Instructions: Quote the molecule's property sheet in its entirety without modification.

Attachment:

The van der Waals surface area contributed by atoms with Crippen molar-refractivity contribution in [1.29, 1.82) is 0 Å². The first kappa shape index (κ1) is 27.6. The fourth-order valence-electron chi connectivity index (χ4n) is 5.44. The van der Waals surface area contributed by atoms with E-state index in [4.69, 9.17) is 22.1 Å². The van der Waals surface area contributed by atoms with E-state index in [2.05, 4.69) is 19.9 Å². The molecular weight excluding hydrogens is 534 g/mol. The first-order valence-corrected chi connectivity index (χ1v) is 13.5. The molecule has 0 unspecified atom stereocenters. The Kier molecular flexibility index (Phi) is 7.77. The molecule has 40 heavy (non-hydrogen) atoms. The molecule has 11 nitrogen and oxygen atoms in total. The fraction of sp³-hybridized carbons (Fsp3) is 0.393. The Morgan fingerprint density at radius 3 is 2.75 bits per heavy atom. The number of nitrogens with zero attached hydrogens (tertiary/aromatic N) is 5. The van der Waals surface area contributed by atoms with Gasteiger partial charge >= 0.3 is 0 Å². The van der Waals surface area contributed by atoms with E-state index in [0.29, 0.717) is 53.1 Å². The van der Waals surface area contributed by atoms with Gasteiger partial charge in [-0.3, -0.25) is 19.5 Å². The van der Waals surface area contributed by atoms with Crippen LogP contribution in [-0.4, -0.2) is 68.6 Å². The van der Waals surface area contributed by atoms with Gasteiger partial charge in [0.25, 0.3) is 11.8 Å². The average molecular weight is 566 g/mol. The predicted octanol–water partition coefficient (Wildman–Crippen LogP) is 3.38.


The van der Waals surface area contributed by atoms with Crippen molar-refractivity contribution in [1.29, 1.82) is 0 Å². The first kappa shape index (κ1) is 27.6. The fourth-order valence-electron chi connectivity index (χ4n) is 5.44. The van der Waals surface area contributed by atoms with E-state index in [4.69, 9.17) is 22.1 Å². The van der Waals surface area contributed by atoms with E-state index in [2.05, 4.69) is 19.9 Å². The molecular weight excluding hydrogens is 534 g/mol. The first-order valence-corrected chi connectivity index (χ1v) is 13.5. The molecule has 0 unspecified atom stereocenters. The Kier molecular flexibility index (Phi) is 7.77. The molecule has 40 heavy (non-hydrogen) atoms. The molecule has 11 nitrogen and oxygen atoms in total. The fraction of sp³-hybridized carbons (Fsp3) is 0.393. The Morgan fingerprint density at radius 3 is 2.75 bits per heavy atom. The number of nitrogens with zero attached hydrogens (tertiary/aromatic N) is 5. The van der Waals surface area contributed by atoms with Gasteiger partial charge >= 0.3 is 0 Å². The van der Waals surface area contributed by atoms with E-state index in [0.29, 0.717) is 53.1 Å². The van der Waals surface area contributed by atoms with Gasteiger partial charge in [-0.3, -0.25) is 19.5 Å². The van der Waals surface area contributed by atoms with Crippen LogP contribution in [-0.4, -0.2) is 68.6 Å². The van der Waals surface area contributed by atoms with Gasteiger partial charge in [0.25, 0.3) is 11.8 Å². The average molecular weight is 566 g/mol. The predicted octanol–water partition coefficient (Wildman–Crippen LogP) is 3.38.